Once they descend into the mine, the various groups split up and head to the levels they are working on (there were 4 in the mine we visited). There they will start to collect the ore they dynamited out of the rock face the day before. The ore itself is called "completo" and is 70% useless, the other 30% being composed of minute quantities of silver, along with lead and zinc. The minerals are extracted at another location using chemicals such as cyanide and copper sulfate. After this, the waste water created is dumped in the local river, contaminating it. Just recently they have started to take steps to clean up, or at least limit, the pollution of the water table, though many feel it is too little too late.

The miners will push enormous carts full of ore weighing approximately 2 tons along tracks and through tunnels that were built in colonial times. The ore is dragged up manually from the lowest levels to the first level, then loaded into trucks using shovels and rubber containers. Once all the ore is cleared the miners will begin drilling holes to place dynamite in at the end of the day so that the whole process can begin again in the morning. At 5pm everyone lights the fuses for the dynamite sticks (made up of nitroglycerine, ammonium nitrate and a gunpowder fuse) and run from the mine.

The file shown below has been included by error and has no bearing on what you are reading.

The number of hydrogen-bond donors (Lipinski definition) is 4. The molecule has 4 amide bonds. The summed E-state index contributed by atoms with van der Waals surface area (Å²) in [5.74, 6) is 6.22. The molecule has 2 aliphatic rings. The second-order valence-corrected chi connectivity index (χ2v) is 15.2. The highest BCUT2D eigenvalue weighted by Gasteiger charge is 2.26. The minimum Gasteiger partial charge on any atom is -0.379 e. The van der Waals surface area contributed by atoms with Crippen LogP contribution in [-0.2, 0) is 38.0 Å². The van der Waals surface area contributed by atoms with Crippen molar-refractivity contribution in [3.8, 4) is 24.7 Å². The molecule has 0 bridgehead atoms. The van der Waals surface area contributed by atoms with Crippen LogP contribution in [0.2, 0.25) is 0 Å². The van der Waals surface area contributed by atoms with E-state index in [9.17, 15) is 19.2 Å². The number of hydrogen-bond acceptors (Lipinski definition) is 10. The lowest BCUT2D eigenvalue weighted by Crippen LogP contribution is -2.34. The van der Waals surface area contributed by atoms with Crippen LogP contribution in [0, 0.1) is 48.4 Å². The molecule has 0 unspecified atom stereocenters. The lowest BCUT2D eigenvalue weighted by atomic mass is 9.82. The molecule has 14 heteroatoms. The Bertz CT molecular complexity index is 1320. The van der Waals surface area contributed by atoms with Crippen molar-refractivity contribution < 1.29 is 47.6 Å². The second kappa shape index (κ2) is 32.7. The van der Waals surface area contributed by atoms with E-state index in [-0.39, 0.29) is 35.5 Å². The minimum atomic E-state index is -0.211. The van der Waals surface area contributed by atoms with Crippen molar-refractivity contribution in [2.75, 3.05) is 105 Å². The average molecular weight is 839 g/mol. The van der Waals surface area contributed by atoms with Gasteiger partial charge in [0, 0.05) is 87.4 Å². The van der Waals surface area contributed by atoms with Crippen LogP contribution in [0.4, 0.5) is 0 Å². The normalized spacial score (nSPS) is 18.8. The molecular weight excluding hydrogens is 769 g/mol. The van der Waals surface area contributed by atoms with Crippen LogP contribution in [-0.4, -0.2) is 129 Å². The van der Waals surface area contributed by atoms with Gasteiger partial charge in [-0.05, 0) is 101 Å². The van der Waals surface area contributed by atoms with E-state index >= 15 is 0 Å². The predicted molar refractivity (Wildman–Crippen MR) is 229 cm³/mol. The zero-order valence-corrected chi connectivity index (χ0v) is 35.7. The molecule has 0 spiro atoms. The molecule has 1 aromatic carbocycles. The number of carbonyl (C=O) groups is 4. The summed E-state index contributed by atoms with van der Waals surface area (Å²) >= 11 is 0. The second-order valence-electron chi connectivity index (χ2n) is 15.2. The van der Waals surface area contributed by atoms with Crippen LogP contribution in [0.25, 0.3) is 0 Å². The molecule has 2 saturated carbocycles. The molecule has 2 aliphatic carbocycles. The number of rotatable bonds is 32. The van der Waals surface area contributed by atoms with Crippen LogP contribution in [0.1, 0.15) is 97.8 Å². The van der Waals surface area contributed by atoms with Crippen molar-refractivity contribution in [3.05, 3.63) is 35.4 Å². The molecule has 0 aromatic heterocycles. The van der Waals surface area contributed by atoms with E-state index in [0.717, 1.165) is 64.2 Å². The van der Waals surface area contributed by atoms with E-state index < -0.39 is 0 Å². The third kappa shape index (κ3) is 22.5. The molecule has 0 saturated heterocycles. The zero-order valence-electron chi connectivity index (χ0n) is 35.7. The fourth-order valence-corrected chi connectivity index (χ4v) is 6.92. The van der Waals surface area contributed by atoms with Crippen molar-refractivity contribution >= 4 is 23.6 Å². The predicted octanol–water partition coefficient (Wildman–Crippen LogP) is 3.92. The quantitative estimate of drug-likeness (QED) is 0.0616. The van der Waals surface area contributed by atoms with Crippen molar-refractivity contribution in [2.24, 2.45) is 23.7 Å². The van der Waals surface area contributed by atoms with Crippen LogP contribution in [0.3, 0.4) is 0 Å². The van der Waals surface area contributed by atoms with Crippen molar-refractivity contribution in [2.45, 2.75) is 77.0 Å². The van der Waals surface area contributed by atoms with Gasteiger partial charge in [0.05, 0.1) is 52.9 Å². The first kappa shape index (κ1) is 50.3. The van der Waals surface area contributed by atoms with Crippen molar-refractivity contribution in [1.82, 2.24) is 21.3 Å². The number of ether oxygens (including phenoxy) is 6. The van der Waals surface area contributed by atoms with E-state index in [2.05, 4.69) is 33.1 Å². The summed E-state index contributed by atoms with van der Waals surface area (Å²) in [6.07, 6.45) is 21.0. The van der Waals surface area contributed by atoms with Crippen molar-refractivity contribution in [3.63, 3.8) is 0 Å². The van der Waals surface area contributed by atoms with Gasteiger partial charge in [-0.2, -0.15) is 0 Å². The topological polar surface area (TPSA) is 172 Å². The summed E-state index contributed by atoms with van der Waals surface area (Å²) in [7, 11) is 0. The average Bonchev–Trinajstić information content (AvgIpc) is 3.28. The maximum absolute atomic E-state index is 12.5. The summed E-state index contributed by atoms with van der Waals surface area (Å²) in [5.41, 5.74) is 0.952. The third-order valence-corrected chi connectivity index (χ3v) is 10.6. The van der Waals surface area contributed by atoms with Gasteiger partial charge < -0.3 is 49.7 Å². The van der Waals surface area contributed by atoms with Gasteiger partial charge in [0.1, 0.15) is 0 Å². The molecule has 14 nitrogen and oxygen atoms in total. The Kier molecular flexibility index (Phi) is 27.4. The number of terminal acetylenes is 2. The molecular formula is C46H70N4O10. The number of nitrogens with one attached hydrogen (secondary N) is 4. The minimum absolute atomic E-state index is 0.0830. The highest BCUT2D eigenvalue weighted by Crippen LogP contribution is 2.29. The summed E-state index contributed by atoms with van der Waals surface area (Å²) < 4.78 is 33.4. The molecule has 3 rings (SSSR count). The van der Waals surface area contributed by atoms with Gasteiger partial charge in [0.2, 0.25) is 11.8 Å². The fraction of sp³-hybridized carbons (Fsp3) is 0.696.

The work is dirty, depressing, monotonous, back breaking and dangerous. About 35 miners a year die in cave ins, many more succumb to lung disease. When we were in the mines our group wore surgical face masks, but I still found it impossible to breath at some points, and for a day afterwards you find yourself spitting up gobs of dusty phlegm. By the lowest level, which you reach by crawling on your hands and knees through tunnels and climbing down rickety wooden ladders, the tempurature reaches upwards of 30 degrees. Climbing up from one level to the next requires 10 to 15 minutes of rest to catch your breath, the effects of altitude being exacerbated by your inability to draw a deep draft of oxygen through all the dust. After a mere 2 hours in the mines it was a huge relief to see the sun again. All in all, my overall impression is that I am glad to have not been born as a miner's son, and I suddenly miss my job back home (wait a sec, I don´t have a job). The entire tour was a bit sobering, especially considering the time of year, but an unmissable experience.